What Will Inevitably Happen To Your Business…

This will inevitably happen to your business, start preparing now.

Competition increases.  Growth stops, your business begins to flat line.  The CEO sends the marching orders “we need more sales!  Send out more newsletters, lets get on the Radio, lets have a sale this weekend, lets start advertising in the Sunday post AND Metro.”  To the CEO’s surprise, nothing changes.  No one opens his “more frequent” newsletter.  We tune out his quirky but generic radio spot.  And anyone who’s reading Metro, Fine LifeStyles, Business Magazine, The Sunday post, won’t be next week when the newest magazine or newspaper gets our attention.

For a long time now, people have turned to advertising when they want their business to grow.  But when you’re buying advertising on Radio, Newspapers, Television, or billboards, you must understand that you are purchasing ‘impressions’ (people’s eye balls).  You’re buying the right to interrupt people while they listen, read, watch, or drive by.  You don’t have their captive attention, you have their minimal amount of attention (if that), an amount that has been decreasing and will continue to decrease over time.

If you know someone will be selling what you’re selling for cheaper inevitably, how do you prepare?  Do you disagree that it will happen (lie to yourself) and go about business as usual?  Do you raise prices and try to milk your customers for all they’re worth?  Do you attempt to get more “awareness” of your average product? Or do you have a serious talk with all your stakeholders about the future of your industry and company, and try to determine a long-term growth strategy?

If you know your industry is going to change eventually, lying to yourself is not a very good sustainability initiative.

3 replies
  1. Jalen
    Jalen says:

    In my opinion, determining a long-term growth strategy and implementing it is the best way to deal with situations like the hypothetical one you mentioned in this post.

  2. Mike Klein
    Mike Klein says:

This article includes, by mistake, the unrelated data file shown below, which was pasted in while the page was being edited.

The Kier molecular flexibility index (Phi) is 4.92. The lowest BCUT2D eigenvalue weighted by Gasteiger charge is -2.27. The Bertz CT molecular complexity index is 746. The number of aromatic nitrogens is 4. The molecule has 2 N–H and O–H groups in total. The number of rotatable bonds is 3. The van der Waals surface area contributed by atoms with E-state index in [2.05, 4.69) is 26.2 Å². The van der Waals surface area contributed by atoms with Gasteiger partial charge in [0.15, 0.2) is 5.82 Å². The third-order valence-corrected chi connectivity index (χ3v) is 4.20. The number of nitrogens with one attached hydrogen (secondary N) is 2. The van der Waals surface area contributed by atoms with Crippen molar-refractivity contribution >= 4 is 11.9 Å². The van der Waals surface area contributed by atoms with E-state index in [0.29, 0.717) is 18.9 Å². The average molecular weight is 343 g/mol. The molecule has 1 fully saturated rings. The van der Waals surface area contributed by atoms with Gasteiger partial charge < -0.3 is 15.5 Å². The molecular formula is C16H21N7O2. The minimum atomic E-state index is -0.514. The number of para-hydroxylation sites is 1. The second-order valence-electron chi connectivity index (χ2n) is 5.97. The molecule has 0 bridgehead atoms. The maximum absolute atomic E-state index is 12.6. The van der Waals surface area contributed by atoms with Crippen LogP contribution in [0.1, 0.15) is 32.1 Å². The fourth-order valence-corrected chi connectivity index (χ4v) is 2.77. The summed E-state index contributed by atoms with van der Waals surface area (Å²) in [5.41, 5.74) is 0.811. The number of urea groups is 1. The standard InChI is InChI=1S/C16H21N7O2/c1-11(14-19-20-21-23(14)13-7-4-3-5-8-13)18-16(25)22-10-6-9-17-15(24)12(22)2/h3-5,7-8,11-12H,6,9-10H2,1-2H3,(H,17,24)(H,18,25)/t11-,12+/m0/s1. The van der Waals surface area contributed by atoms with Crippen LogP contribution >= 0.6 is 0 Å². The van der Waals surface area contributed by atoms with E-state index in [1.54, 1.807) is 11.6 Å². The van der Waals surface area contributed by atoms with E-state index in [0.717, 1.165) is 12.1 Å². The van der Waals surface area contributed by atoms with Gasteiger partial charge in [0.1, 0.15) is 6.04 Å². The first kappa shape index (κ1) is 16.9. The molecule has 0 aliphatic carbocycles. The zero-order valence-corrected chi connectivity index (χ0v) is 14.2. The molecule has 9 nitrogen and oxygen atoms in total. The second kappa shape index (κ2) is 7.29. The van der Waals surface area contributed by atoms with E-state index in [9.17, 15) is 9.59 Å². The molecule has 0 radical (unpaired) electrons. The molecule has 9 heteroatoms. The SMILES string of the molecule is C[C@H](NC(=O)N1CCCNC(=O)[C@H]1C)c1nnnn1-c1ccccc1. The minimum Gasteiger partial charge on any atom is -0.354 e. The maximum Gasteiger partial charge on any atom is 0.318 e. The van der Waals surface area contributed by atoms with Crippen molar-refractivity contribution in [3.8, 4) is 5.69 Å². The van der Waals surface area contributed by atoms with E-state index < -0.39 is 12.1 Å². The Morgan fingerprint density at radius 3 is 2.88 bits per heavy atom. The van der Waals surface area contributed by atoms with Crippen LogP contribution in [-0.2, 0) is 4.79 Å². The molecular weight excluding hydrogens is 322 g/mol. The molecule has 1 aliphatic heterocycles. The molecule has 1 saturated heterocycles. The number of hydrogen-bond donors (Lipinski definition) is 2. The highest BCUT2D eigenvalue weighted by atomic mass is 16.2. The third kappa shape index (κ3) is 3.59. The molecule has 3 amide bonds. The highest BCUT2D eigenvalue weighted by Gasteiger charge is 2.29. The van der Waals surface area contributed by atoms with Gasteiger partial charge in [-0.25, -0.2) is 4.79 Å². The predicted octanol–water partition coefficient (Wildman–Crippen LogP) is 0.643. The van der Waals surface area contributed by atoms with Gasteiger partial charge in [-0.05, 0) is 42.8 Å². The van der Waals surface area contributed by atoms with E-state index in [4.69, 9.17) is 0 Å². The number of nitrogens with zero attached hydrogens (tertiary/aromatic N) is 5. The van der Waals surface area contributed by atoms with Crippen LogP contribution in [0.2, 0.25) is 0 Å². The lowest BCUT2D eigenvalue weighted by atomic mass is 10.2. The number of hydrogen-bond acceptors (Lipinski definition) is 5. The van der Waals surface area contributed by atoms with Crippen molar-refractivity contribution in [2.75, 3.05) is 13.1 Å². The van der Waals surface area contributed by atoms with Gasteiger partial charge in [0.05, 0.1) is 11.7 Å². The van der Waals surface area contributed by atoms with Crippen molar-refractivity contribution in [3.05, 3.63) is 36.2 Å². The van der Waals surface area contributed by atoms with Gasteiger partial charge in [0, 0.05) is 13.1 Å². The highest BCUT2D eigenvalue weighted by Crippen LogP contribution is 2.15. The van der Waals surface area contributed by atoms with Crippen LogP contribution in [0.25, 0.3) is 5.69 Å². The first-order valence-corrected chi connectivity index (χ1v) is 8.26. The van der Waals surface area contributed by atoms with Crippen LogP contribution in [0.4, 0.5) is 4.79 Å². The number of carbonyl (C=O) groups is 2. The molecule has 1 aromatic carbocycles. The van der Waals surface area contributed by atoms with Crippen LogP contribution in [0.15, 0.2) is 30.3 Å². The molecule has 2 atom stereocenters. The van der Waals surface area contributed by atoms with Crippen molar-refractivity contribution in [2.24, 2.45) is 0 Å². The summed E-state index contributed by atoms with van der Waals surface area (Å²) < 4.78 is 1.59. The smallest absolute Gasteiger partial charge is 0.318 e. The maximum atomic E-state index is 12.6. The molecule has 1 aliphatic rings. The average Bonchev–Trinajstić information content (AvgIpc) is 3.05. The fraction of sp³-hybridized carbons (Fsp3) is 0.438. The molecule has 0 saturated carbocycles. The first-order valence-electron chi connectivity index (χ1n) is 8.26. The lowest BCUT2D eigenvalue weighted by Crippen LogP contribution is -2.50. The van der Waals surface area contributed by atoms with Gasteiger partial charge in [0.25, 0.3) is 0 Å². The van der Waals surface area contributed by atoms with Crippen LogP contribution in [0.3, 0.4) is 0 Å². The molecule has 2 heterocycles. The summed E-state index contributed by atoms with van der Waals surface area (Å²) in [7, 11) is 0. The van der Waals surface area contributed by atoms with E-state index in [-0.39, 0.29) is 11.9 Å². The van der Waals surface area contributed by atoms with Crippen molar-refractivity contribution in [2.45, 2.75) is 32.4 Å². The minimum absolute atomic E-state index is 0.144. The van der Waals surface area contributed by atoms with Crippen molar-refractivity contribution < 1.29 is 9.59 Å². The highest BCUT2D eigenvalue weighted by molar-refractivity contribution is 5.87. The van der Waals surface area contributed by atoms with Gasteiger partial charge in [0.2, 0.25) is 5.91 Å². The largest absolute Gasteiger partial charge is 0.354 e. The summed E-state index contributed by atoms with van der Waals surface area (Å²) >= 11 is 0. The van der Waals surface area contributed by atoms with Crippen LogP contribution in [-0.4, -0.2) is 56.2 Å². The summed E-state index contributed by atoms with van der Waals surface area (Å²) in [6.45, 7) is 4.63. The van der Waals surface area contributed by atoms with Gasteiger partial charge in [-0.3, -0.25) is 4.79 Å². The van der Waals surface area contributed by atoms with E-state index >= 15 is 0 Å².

Jeph, I think advertising will always exist. Social marketing and word-of-mouth etc are often longer term tactics. Sometimes though, you need to turn traffic on today. For example most new businesses are racing against their dwindling working capital, and they need to get customers ASAP. The longer term relationship building approach isn’t going to help in the short term. And advertising provides an necessary alternative. Although I would argue Google Adwords and Facebook advertising is probably a better option versus putting a quarter page in the local paper.

  3. Jeph Maystruck
    Jeph Maystruck says:

    You are correct Mike, I may have oversimplified the point. Awareness is necessary to most growing businesses, but what I see are companies trying to get more and more of useless awareness and the fact that it’s very difficult to measure puts a very difficult decision on the business owner of marketing manager. Where do you get the best exposure and best return on investment? To understand that you must have a strategy in place and taking a long term approach. If you’re just advertising to get your name out there I think that’s short sighted, advertising should always be a piece of a larger strategy.
    Thanks for reading Mike, I always like getting your opinions on this stuff.


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